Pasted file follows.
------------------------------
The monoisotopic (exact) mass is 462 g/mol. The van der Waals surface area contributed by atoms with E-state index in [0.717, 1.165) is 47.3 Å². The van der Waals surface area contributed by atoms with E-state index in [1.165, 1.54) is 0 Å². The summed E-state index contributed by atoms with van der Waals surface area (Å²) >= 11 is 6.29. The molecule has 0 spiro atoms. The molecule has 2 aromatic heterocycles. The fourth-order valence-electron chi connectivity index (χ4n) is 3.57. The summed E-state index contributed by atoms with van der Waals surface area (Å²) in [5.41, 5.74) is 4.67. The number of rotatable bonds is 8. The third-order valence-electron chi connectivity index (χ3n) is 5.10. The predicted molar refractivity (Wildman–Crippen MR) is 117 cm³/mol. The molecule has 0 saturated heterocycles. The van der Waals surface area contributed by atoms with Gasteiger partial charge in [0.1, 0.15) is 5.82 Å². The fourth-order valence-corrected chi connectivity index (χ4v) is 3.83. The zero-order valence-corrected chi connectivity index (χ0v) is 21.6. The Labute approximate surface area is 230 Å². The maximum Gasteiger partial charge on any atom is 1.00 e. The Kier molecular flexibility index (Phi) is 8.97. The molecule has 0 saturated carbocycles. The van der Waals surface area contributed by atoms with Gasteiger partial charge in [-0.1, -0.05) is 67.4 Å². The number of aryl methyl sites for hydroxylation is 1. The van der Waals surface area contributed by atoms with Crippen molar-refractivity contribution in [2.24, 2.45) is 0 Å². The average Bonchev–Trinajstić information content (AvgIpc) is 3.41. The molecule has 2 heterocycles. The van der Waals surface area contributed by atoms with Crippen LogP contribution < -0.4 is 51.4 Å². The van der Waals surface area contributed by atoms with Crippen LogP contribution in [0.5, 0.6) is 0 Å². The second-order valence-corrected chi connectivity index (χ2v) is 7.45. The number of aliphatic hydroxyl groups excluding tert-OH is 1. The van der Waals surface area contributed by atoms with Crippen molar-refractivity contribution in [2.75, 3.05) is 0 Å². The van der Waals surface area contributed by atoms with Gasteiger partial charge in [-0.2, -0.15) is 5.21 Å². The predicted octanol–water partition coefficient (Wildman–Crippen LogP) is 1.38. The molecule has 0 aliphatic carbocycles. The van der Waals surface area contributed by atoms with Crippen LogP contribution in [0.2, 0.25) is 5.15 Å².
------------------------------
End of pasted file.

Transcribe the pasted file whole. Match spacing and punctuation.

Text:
The monoisotopic (exact) mass is 462 g/mol. The van der Waals surface area contributed by atoms with E-state index in [0.717, 1.165) is 47.3 Å². The van der Waals surface area contributed by atoms with E-state index in [1.165, 1.54) is 0 Å². The summed E-state index contributed by atoms with van der Waals surface area (Å²) >= 11 is 6.29. The molecule has 0 spiro atoms. The molecule has 2 aromatic heterocycles. The fourth-order valence-electron chi connectivity index (χ4n) is 3.57. The summed E-state index contributed by atoms with van der Waals surface area (Å²) in [5.41, 5.74) is 4.67. The number of rotatable bonds is 8. The third-order valence-electron chi connectivity index (χ3n) is 5.10. The predicted molar refractivity (Wildman–Crippen MR) is 117 cm³/mol. The molecule has 0 saturated heterocycles. The van der Waals surface area contributed by atoms with Gasteiger partial charge in [0.1, 0.15) is 5.82 Å². The fourth-order valence-corrected chi connectivity index (χ4v) is 3.83. The zero-order valence-corrected chi connectivity index (χ0v) is 21.6. The Labute approximate surface area is 230 Å². The maximum Gasteiger partial charge on any atom is 1.00 e. The Kier molecular flexibility index (Phi) is 8.97. The molecule has 0 saturated carbocycles. The van der Waals surface area contributed by atoms with Gasteiger partial charge in [-0.1, -0.05) is 67.4 Å². The number of aryl methyl sites for hydroxylation is 1. The van der Waals surface area contributed by atoms with Crippen molar-refractivity contribution in [2.24, 2.45) is 0 Å². The average Bonchev–Trinajstić information content (AvgIpc) is 3.41. The molecule has 2 heterocycles. The van der Waals surface area contributed by atoms with Crippen LogP contribution < -0.4 is 51.4 Å². The van der Waals surface area contributed by atoms with Crippen LogP contribution in [0.5, 0.6) is 0 Å². The second-order valence-corrected chi connectivity index (χ2v) is 7.45. The number of aliphatic hydroxyl groups excluding tert-OH is 1. The van der Waals surface area contributed by atoms with Crippen molar-refractivity contribution in [2.75, 3.05) is 0 Å². The van der Waals surface area contributed by atoms with Gasteiger partial charge in [-0.2, -0.15) is 5.21 Å². The predicted octanol–water partition coefficient (Wildman–Crippen LogP) is 1.38. The molecule has 0 aliphatic carbocycles. The van der Waals surface area contributed by atoms with Crippen LogP contribution in [0.2, 0.25) is 5.15 Å².